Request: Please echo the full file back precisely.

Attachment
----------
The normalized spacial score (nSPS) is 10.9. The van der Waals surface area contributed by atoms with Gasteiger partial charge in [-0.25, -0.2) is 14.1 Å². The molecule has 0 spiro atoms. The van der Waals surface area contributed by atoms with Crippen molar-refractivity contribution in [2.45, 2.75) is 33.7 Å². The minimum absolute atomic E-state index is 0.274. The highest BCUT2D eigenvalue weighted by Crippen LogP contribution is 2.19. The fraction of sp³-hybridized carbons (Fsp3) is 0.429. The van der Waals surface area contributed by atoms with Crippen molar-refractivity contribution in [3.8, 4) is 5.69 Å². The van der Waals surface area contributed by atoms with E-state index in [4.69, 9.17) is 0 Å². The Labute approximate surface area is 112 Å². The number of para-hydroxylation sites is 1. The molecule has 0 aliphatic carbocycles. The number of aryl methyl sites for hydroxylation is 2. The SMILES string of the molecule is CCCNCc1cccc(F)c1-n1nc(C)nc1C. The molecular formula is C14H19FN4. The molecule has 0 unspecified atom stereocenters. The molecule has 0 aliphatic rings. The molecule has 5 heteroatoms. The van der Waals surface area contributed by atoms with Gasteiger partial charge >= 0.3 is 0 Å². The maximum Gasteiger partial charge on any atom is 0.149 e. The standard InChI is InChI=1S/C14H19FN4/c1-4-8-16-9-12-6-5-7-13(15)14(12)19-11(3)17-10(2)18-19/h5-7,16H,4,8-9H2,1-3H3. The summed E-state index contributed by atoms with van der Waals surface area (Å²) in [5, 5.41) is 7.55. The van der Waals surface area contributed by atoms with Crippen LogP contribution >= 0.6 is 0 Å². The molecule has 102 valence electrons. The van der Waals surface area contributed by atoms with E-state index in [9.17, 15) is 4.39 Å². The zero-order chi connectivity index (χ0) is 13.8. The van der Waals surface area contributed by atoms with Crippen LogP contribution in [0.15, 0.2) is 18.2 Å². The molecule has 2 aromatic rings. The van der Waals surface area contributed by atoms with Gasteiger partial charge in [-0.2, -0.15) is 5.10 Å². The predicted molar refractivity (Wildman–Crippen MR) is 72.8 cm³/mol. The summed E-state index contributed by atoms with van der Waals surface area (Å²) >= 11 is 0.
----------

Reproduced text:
The normalized spacial score (nSPS) is 10.9. The van der Waals surface area contributed by atoms with Gasteiger partial charge in [-0.25, -0.2) is 14.1 Å². The molecule has 0 spiro atoms. The van der Waals surface area contributed by atoms with Crippen molar-refractivity contribution in [2.45, 2.75) is 33.7 Å². The minimum absolute atomic E-state index is 0.274. The highest BCUT2D eigenvalue weighted by Crippen LogP contribution is 2.19. The fraction of sp³-hybridized carbons (Fsp3) is 0.429. The van der Waals surface area contributed by atoms with Crippen molar-refractivity contribution in [3.8, 4) is 5.69 Å². The van der Waals surface area contributed by atoms with E-state index in [4.69, 9.17) is 0 Å². The Labute approximate surface area is 112 Å². The number of para-hydroxylation sites is 1. The molecule has 0 aliphatic carbocycles. The number of aryl methyl sites for hydroxylation is 2. The SMILES string of the molecule is CCCNCc1cccc(F)c1-n1nc(C)nc1C. The molecular formula is C14H19FN4. The molecule has 0 unspecified atom stereocenters. The molecule has 0 aliphatic rings. The molecule has 5 heteroatoms. The van der Waals surface area contributed by atoms with Gasteiger partial charge >= 0.3 is 0 Å². The maximum Gasteiger partial charge on any atom is 0.149 e. The standard InChI is InChI=1S/C14H19FN4/c1-4-8-16-9-12-6-5-7-13(15)14(12)19-11(3)17-10(2)18-19/h5-7,16H,4,8-9H2,1-3H3. The summed E-state index contributed by atoms with van der Waals surface area (Å²) in [5, 5.41) is 7.55. The van der Waals surface area contributed by atoms with Crippen LogP contribution >= 0.6 is 0 Å². The molecule has 102 valence electrons. The van der Waals surface area contributed by atoms with E-state index in [9.17, 15) is 4.39 Å². The zero-order chi connectivity index (χ0) is 13.8. The van der Waals surface area contributed by atoms with Crippen LogP contribution in [0.15, 0.2) is 18.2 Å². The molecule has 2 aromatic rings. The van der Waals surface area contributed by atoms with Gasteiger partial charge in [-0.2, -0.15) is 5.10 Å². The predicted molar refractivity (Wildman–Crippen MR) is 72.8 cm³/mol. The summed E-state index contributed by atoms with van der Waals surface area (Å²) >= 11 is 0.